If you were active in the horror fan scene of the late ’80s, you probably delved into the tape-trading scene that defined non-mainstream horror during that era. Traders passed everything from dubs of Japanese Lucio Fulci film laserdiscs to rare John Woo films back and forth – and the hardiest of the bunch traded obscure micro-budget gore fare from destinations like Japan and Germany.

The most controversial German film to emerge from that tape-trading scene was Nekromantik, which actually crossed over to legit home video distribution in the U.S. via Film Threat. Still notorious with fans, it stands out from the pack by mixing a certain avant-garde sensibility in with the expected grossout material.

Nekro-bluNektromantik is more of a bizarre mood piece than an out-and-out gore flick: the plot revolves around the travails of Robert (Daktari Lorenz), a new member of a death scene clean-up crew who secretly shares an interest in necrophilia with his girlfriend Betty (Beatrice M.). He sneaks home bits of corpses from accident sites and finally manages to get his hands on a full corpse, which leads to an unforgettably grim ménage a trois. However, he soon loses his job and the homefront troubles that follow lead Robert to take some drastic measures to further his interest in forbidden love.

The resulting film never shies away from the gross: the accident site scenes are suitably gross and the film’s finale manages to take gore into pseudo-pornographic realms. To up the ick factor, there’s also footage of a rabbit being killed and skinned that is as cringe-inducing as any of the animal cruelty from an Italian cannibal movie. It was shot on super-8 film and blown up so there’s an inherent, low-budget grittiness that gives the grue an appropriately nasty atmosphere, even when the effects fall short. There’s also a variable quality to the performances, though Lorenz and Beatrice M. are noteworthy for their commitment to Buttgereit’s agenda.

That said, gorehounds will be shocked out by how sparingly the shocks are doled out. Director/co-writer Jorg Buttgereit seems more interested in taking a spartan, arthouse approach to his transgressive material, albeit a film school kind of artsiness. He can’t resist playing the enfant terrible when the gross stuff pops up – his feverish stylization of the living/dead/living ménage a trois is impressive in a perverse way – but he also finds room for humor, some of it self-satirical. The best example of the latter quality is a sequence in a horror movie theater that pokes fun at both horror films and their audiences.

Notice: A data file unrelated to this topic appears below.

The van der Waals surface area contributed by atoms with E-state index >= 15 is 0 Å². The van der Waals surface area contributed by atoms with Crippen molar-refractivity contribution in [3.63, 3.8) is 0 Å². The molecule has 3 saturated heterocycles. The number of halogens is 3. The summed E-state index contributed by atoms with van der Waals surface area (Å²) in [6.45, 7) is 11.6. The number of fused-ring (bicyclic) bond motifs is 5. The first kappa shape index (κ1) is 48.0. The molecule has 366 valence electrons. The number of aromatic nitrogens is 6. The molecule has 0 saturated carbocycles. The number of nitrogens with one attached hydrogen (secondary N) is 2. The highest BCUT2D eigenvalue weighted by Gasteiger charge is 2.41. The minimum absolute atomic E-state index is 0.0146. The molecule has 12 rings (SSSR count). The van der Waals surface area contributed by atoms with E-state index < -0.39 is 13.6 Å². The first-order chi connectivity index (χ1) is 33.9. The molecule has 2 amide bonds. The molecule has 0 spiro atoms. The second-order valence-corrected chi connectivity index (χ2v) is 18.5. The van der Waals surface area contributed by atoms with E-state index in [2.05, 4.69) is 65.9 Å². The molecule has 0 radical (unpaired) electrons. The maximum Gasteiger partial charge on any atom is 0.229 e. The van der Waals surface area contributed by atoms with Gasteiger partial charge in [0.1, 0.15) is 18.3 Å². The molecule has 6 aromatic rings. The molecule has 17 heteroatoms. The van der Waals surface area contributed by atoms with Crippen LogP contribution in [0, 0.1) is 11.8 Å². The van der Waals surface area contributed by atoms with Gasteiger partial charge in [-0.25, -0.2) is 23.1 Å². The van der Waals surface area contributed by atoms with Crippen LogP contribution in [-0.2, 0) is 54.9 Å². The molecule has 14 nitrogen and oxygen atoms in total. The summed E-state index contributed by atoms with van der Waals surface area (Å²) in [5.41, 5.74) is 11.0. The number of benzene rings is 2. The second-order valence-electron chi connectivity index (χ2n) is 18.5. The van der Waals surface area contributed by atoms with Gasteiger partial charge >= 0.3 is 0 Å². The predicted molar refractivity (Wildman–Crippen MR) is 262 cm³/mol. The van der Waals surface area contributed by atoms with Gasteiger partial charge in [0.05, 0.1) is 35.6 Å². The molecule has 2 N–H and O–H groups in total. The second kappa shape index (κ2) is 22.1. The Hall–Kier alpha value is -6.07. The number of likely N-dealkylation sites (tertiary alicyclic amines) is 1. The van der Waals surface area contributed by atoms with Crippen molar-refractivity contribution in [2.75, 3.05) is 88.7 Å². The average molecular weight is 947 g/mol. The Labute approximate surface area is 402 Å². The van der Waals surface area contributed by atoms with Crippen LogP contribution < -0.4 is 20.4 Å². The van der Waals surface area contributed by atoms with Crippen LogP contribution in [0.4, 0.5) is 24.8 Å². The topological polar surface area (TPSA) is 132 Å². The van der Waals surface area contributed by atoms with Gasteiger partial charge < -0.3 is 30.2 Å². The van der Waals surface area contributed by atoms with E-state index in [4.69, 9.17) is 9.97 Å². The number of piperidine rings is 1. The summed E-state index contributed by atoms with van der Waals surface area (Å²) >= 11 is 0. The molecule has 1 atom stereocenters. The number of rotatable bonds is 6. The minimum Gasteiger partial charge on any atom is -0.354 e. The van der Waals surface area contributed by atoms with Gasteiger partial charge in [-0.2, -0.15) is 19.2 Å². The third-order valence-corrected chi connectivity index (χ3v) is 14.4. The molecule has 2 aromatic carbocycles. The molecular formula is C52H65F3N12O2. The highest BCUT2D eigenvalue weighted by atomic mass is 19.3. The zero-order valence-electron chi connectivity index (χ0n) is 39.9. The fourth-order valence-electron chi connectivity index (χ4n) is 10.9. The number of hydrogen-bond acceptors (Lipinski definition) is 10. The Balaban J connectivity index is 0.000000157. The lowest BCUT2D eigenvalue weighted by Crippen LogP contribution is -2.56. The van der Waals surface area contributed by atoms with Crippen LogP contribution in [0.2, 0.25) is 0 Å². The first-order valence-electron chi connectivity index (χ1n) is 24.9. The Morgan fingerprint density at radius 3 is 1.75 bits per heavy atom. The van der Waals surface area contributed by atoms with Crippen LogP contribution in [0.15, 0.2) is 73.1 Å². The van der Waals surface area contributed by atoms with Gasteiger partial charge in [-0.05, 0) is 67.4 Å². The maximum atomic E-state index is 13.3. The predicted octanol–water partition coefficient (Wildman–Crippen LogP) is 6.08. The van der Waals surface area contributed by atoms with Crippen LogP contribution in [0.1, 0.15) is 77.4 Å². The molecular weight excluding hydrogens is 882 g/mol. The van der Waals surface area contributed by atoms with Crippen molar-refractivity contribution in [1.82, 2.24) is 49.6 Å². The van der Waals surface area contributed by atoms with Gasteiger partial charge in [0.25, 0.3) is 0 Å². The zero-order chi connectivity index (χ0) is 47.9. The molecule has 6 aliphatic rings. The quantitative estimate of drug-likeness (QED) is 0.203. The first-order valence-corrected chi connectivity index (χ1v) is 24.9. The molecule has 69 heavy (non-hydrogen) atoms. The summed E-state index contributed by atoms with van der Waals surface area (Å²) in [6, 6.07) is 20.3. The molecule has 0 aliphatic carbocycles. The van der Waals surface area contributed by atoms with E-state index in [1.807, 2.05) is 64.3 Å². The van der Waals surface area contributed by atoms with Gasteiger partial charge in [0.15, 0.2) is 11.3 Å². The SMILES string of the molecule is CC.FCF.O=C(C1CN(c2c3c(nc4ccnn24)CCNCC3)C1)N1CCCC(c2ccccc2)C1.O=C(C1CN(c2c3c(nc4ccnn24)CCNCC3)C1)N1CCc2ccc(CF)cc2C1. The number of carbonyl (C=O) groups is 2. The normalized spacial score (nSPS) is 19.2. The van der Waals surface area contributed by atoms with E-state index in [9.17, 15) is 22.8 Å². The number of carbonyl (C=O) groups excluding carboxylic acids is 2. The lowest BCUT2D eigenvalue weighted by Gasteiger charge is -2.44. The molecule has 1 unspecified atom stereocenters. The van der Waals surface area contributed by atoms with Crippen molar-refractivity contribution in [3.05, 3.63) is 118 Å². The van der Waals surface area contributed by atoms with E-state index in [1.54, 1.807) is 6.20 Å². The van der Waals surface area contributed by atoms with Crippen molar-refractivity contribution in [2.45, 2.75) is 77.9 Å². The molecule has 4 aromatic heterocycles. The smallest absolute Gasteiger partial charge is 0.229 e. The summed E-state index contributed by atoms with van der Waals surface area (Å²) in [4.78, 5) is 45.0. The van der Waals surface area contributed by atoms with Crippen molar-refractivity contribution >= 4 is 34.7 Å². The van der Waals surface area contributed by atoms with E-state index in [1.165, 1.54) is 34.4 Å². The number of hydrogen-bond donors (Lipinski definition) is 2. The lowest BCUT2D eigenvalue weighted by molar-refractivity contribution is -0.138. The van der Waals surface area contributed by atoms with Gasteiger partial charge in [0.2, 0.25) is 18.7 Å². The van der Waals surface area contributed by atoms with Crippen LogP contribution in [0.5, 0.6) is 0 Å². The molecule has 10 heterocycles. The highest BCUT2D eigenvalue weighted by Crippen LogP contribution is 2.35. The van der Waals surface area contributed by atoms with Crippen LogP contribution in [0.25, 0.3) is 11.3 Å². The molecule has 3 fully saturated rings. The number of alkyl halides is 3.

All in all, Nekromantik is definitely a “specialized audience” item – and even they might find easier to respect than to like. That said, it has carved out a spot in cinematic infamy that makes it worth seeing for cinephiles who appreciate the transgressive. Just don’t expect a gore-a-thon. Buttgereit and company have delivered the cinematic equivalent of performance art, something designed to test your aesthetic limits as much as your gag reflex.

Blu-Ray Notes: Nekromantik recently made its blu-ray debut in the U.S. via a blu-ray/DVD combo set from Cult Epics. The results are very impressive stuff. It offers two transfers of the main attraction: one taken from the original Super-8 negative and the other taken from the only 35mm print left. The former is the best looking of the two but both look shockingly good for a such a shoestring, lo-fi production (FYI, Buttgereit’s preference is the 35mm version, believe it or not). There is also a deluxe package of extras including a 40 minute Q&A with the director from 2013, a vintage making-of piece and the director’s infamous short film Hot Love. In short, an excellent package for fans of transgressive cult material.